Four strategies to start organising around outcomes


1) Create an innovation framework.

Rules-based innovation creates a space for disruption within a more controlled environment. For instance, healthcare company Novartis partnered with heart-failure medication Entresto to create a framework for value-based pricing. Patients on the drug would pre-set a threshold for heart failure-related hospital visits, and if their visits exceeded that threshold, they’d receive Entresto at a lower price. While value-based pricing is a relatively new step for this industry, this groundbreaking approach creates benchmark guidelines for innovation to succeed without running wild.


2) Enable revenue through innovation.

Cost is always a major hurdle to innovation, and an American Hospital Association/AVIA survey of 317 CEOs and innovation leadersfound this to be true in healthcare as well. However, innovation leaders scored 25% higher across the board at risk management than their non-innovative counterparts. The trick to overcoming this obstacle is to apply growth to outcomes. When the technology is a tool used to accomplish a strategy, you’re doing it right. If your strategy is to simply acquire the tools, you’ll constantly lag behind competitors better leveraging those tools (and probably selling their lower-end models to you).


3) Know your role.

There are, of course, limits to innovation. Regardless of how you feel about how the government regulates you, for example, you won’t get away with disrupting the industry by violating the rules. Executives who win in any business are those with solid stories and all systems focused on that goal.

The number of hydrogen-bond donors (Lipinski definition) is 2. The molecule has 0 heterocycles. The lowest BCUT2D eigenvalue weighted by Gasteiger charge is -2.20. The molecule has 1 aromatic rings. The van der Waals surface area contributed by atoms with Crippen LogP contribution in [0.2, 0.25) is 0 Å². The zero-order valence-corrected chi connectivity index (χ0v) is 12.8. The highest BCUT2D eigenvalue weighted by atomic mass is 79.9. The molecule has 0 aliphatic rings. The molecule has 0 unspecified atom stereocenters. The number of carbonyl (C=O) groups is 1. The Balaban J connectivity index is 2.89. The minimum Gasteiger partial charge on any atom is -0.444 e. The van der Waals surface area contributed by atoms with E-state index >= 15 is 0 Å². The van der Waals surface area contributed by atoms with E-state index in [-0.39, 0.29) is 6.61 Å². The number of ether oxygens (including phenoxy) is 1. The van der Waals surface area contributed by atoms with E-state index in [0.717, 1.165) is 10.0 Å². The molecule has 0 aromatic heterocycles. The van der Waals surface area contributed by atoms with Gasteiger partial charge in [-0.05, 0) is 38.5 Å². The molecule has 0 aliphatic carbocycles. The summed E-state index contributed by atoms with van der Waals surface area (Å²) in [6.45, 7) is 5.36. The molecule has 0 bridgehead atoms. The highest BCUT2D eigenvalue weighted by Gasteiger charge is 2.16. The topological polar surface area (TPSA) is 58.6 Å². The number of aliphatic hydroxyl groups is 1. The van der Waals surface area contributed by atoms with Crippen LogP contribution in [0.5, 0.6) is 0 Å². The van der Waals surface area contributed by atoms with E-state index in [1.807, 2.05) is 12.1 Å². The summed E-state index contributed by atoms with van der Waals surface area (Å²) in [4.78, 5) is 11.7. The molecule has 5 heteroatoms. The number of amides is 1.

4) Execute and quantify.

Research shows how much you spend on innovation isn’t as important as where you spend it. Work together with employees to establish a culture of innovation from the top down – don’t isolate inventiveness to your R&D department. When business and technology work together, your entire organisation will be fuelled by the buzz of innovation. There’s no shortage of technologies to invest in, regardless of the industry. The Internet of Things has seemingly endless layers of profitability, and those organisations that execute and quantify ideas will be successful.


As both enterprises and consumers become more connected, it’s easy to focus on the technology ­– there’s so much of it evolving so fast and coming from so many directions. But never forget that your end users are human too. And improving outcomes for people is worth all the risk in the world.

Jeff Heenan-Jalil

Jeff Heenan-Jalil

SVP & Global Head, Health Business


Jeff Heenan-Jalil is the SVP and Global Head of Health Business for Wipro Limited. Jeff sits on the International Business Advisory Council (IBAC) for London (UK) and Italy since their inception. He is a board member of Digital Square, a newly formed body created as a part of Wipro’s PATH initiative with an aim to achieve Universal Health Coverage (UHC). He has previously served as a member of board for Opera Solutions.